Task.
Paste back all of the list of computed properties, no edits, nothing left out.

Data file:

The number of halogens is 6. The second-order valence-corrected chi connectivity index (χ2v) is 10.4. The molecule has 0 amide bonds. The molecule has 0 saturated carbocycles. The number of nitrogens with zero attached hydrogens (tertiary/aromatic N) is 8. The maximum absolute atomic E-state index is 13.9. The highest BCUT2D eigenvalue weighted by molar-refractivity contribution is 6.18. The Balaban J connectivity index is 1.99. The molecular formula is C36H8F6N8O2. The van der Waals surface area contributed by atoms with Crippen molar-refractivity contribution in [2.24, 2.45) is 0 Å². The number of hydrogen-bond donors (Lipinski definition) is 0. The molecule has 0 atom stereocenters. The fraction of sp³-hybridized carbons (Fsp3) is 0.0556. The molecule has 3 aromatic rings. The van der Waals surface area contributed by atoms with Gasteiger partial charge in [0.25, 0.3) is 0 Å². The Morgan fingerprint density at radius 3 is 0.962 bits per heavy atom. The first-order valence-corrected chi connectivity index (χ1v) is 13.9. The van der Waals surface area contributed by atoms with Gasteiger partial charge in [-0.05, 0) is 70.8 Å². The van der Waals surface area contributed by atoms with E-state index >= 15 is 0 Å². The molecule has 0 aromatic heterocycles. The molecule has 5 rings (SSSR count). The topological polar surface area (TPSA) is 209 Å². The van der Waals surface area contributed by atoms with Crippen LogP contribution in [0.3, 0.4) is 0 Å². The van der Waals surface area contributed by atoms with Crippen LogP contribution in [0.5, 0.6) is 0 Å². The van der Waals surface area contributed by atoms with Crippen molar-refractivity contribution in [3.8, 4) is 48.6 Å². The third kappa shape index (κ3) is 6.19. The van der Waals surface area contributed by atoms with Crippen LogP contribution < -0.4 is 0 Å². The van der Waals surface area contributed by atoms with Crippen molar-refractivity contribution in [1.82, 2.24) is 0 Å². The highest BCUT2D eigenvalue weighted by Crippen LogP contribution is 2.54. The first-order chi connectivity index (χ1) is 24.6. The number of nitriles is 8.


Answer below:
The number of halogens is 6. The second-order valence-corrected chi connectivity index (χ2v) is 10.4. The molecule has 0 amide bonds. The molecule has 0 saturated carbocycles. The number of nitrogens with zero attached hydrogens (tertiary/aromatic N) is 8. The maximum absolute atomic E-state index is 13.9. The highest BCUT2D eigenvalue weighted by molar-refractivity contribution is 6.18. The Balaban J connectivity index is 1.99. The molecular formula is C36H8F6N8O2. The van der Waals surface area contributed by atoms with Crippen molar-refractivity contribution in [2.24, 2.45) is 0 Å². The number of hydrogen-bond donors (Lipinski definition) is 0. The molecule has 0 atom stereocenters. The fraction of sp³-hybridized carbons (Fsp3) is 0.0556. The molecule has 3 aromatic rings. The van der Waals surface area contributed by atoms with Gasteiger partial charge in [0.25, 0.3) is 0 Å². The Morgan fingerprint density at radius 3 is 0.962 bits per heavy atom. The first-order valence-corrected chi connectivity index (χ1v) is 13.9. The van der Waals surface area contributed by atoms with Gasteiger partial charge in [-0.05, 0) is 70.8 Å². The van der Waals surface area contributed by atoms with E-state index >= 15 is 0 Å². The molecule has 0 aromatic heterocycles. The molecule has 5 rings (SSSR count). The topological polar surface area (TPSA) is 209 Å². The van der Waals surface area contributed by atoms with Crippen LogP contribution in [0.3, 0.4) is 0 Å². The van der Waals surface area contributed by atoms with Crippen LogP contribution in [0.5, 0.6) is 0 Å². The van der Waals surface area contributed by atoms with Crippen molar-refractivity contribution in [3.8, 4) is 48.6 Å². The third kappa shape index (κ3) is 6.19. The van der Waals surface area contributed by atoms with Crippen LogP contribution < -0.4 is 0 Å². The van der Waals surface area contributed by atoms with Crippen molar-refractivity contribution in [1.82, 2.24) is 0 Å². The highest BCUT2D eigenvalue weighted by Crippen LogP contribution is 2.54. The first-order chi connectivity index (χ1) is 24.6. The number of nitriles is 8.